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    Some concurrency utilities in Java naturally get more attention than others just because they serve general purpose problems instead of more specific ones. Most of us encounter things like executor services and concurrent collections fairly often. Other utilities are less … Continue reading

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    In my previous post on Morphia, I went through some typical usages and mentioned some caveats and workarounds for known problems. I showed how easy it is to work with Morphia and how cleanly it interacts with the Java world. … Continue reading

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    Most Java developers these days deal with Spring on a regular basis and there are lots of us out there that have become familiar with its abilities as well as its limitations. I recently came across a problem that I … Continue reading

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    Good functional testing is one of the most difficult tasks for web application developers and their teams. It is a challenge to develop tests that are cheap to maintain and yet provide good test coverage, which helps reduce QA costs … Continue reading

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    A problem that I’ve hit a few times in my career is that we sometimes want to allow self-signed certificates for development or testing purposes. A quick Google search shows the trouble that countless Java developers have run into over … Continue reading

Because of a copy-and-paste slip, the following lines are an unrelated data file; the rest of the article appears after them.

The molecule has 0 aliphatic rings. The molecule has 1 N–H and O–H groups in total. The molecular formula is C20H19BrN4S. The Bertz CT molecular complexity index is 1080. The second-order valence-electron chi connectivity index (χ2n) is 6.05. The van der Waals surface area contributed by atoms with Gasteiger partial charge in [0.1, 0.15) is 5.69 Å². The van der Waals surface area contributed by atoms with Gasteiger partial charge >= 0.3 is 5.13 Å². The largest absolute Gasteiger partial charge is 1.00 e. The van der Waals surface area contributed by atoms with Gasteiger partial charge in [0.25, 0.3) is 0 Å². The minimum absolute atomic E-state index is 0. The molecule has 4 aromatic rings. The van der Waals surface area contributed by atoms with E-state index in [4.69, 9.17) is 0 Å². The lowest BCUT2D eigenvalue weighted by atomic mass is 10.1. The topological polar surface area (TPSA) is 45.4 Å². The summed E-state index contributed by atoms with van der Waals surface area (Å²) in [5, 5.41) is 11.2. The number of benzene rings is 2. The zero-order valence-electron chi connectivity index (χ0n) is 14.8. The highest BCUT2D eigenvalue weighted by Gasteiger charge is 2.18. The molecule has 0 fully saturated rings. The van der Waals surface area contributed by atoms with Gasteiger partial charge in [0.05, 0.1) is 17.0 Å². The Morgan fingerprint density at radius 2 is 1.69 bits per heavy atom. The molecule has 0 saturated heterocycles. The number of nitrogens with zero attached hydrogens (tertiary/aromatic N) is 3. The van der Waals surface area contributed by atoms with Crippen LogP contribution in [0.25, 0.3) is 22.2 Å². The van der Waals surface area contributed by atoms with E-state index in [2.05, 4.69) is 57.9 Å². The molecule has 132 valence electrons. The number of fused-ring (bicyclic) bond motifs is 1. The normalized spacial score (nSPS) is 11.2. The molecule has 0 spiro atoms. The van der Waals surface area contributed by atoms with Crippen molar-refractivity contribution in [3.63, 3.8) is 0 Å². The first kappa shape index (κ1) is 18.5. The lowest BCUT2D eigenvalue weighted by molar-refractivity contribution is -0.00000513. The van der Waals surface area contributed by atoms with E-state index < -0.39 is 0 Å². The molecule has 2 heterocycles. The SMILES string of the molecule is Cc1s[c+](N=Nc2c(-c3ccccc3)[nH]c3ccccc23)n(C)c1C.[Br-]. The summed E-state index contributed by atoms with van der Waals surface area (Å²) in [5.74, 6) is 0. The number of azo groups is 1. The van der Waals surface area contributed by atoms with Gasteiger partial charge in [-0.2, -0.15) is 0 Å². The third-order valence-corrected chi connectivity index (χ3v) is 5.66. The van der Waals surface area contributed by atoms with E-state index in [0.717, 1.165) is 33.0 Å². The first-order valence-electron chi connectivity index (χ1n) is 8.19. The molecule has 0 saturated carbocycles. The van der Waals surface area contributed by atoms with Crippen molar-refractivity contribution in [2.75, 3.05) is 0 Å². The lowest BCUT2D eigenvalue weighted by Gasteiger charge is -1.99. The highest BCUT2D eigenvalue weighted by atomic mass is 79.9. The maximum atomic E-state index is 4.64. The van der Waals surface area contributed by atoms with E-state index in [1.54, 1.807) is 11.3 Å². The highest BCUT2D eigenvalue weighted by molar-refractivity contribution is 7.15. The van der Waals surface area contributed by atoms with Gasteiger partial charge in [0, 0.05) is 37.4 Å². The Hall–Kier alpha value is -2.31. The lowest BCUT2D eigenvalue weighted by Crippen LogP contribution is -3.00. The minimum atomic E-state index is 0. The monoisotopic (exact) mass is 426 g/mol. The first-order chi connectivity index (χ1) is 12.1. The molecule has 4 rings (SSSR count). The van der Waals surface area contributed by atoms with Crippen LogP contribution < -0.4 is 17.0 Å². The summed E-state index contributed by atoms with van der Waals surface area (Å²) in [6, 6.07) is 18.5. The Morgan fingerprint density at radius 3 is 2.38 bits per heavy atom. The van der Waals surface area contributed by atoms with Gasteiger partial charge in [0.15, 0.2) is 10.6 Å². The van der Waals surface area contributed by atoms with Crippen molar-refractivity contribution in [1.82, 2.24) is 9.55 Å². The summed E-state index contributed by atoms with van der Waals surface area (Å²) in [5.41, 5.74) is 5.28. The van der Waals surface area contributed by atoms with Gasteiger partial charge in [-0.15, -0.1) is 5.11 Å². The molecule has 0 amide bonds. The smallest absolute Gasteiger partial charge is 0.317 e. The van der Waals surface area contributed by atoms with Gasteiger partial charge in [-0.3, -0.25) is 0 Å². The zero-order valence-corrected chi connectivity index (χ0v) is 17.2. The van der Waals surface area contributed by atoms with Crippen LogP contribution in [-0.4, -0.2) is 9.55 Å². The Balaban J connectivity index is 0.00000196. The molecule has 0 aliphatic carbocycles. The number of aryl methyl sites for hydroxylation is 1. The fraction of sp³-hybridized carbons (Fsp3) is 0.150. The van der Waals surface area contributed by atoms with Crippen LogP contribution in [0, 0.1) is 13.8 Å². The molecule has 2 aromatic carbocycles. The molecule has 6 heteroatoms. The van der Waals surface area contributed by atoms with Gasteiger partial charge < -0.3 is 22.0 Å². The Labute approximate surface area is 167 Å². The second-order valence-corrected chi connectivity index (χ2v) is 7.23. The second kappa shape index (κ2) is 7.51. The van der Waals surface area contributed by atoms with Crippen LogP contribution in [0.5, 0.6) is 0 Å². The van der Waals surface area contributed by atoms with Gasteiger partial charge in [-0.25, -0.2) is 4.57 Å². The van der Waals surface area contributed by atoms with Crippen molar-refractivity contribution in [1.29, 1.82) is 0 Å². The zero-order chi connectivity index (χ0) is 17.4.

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    Frequently developers rely on 3d party libraries to avoid reinventing the wheel, particularly in the Java world, with projects like Apache and Spring so prevalent. When dealing with these frameworks, we often have little or no control of the behaviour … Continue reading

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    In my previous post on Object-Relational Mapping tools (ORMs), I discussed various issues that I’ve faced dealing with the common ORMs out there today, including Hibernate. This included issues related to generating a schema from POJOs, real-world performance and maintenance … Continue reading